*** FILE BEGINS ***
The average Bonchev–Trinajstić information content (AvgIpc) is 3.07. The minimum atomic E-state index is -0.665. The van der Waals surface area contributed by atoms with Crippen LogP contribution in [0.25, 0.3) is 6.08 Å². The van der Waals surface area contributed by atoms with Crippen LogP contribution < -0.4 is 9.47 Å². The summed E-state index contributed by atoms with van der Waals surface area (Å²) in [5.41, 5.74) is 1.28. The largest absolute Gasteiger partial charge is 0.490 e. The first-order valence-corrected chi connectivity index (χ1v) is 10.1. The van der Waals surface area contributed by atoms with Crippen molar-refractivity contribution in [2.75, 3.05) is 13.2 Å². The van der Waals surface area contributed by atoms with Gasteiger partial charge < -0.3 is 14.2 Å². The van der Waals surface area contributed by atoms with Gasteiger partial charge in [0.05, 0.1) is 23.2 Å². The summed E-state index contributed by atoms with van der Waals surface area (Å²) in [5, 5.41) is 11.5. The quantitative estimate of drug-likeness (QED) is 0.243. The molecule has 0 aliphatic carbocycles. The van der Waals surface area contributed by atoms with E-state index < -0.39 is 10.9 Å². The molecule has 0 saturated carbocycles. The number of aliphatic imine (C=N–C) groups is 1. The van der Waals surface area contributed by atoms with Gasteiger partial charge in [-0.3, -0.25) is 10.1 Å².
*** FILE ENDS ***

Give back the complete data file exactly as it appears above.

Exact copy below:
The average Bonchev–Trinajstić information content (AvgIpc) is 3.07. The minimum atomic E-state index is -0.665. The van der Waals surface area contributed by atoms with Crippen LogP contribution in [0.25, 0.3) is 6.08 Å². The van der Waals surface area contributed by atoms with Crippen LogP contribution < -0.4 is 9.47 Å². The summed E-state index contributed by atoms with van der Waals surface area (Å²) in [5.41, 5.74) is 1.28. The largest absolute Gasteiger partial charge is 0.490 e. The first-order valence-corrected chi connectivity index (χ1v) is 10.1. The van der Waals surface area contributed by atoms with Crippen molar-refractivity contribution in [2.75, 3.05) is 13.2 Å². The van der Waals surface area contributed by atoms with Gasteiger partial charge < -0.3 is 14.2 Å². The van der Waals surface area contributed by atoms with Gasteiger partial charge in [0.05, 0.1) is 23.2 Å². The summed E-state index contributed by atoms with van der Waals surface area (Å²) in [5, 5.41) is 11.5. The quantitative estimate of drug-likeness (QED) is 0.243. The molecule has 0 aliphatic carbocycles. The van der Waals surface area contributed by atoms with E-state index < -0.39 is 10.9 Å². The molecule has 0 saturated carbocycles. The number of aliphatic imine (C=N–C) groups is 1. The van der Waals surface area contributed by atoms with Gasteiger partial charge in [-0.3, -0.25) is 10.1 Å².